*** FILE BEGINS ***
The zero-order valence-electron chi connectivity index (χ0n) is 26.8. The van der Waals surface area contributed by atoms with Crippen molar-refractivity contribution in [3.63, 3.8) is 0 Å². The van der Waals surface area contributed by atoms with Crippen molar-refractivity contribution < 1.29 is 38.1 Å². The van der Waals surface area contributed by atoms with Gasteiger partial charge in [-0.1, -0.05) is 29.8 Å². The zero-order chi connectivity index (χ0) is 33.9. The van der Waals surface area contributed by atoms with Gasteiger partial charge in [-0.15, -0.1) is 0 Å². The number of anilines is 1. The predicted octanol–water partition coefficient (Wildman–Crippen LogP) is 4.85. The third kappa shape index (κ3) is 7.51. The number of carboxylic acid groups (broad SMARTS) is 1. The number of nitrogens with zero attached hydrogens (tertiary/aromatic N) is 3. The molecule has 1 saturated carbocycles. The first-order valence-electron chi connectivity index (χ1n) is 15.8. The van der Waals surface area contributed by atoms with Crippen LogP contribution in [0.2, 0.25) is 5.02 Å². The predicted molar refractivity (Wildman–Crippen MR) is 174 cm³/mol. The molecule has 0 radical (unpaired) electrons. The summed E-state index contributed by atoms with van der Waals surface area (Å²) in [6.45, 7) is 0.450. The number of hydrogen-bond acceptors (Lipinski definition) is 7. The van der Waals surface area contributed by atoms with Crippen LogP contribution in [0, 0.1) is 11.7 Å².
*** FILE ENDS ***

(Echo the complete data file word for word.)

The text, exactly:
The zero-order valence-electron chi connectivity index (χ0n) is 26.8. The van der Waals surface area contributed by atoms with Crippen molar-refractivity contribution in [3.63, 3.8) is 0 Å². The van der Waals surface area contributed by atoms with Crippen molar-refractivity contribution < 1.29 is 38.1 Å². The van der Waals surface area contributed by atoms with Gasteiger partial charge in [-0.1, -0.05) is 29.8 Å². The zero-order chi connectivity index (χ0) is 33.9. The van der Waals surface area contributed by atoms with Gasteiger partial charge in [-0.15, -0.1) is 0 Å². The number of anilines is 1. The predicted octanol–water partition coefficient (Wildman–Crippen LogP) is 4.85. The third kappa shape index (κ3) is 7.51. The number of carboxylic acid groups (broad SMARTS) is 1. The number of nitrogens with zero attached hydrogens (tertiary/aromatic N) is 3. The molecule has 1 saturated carbocycles. The first-order valence-electron chi connectivity index (χ1n) is 15.8. The van der Waals surface area contributed by atoms with Crippen LogP contribution in [0.2, 0.25) is 5.02 Å². The predicted molar refractivity (Wildman–Crippen MR) is 174 cm³/mol. The molecule has 0 radical (unpaired) electrons. The summed E-state index contributed by atoms with van der Waals surface area (Å²) in [6.45, 7) is 0.450. The number of hydrogen-bond acceptors (Lipinski definition) is 7. The van der Waals surface area contributed by atoms with Crippen LogP contribution in [0, 0.1) is 11.7 Å².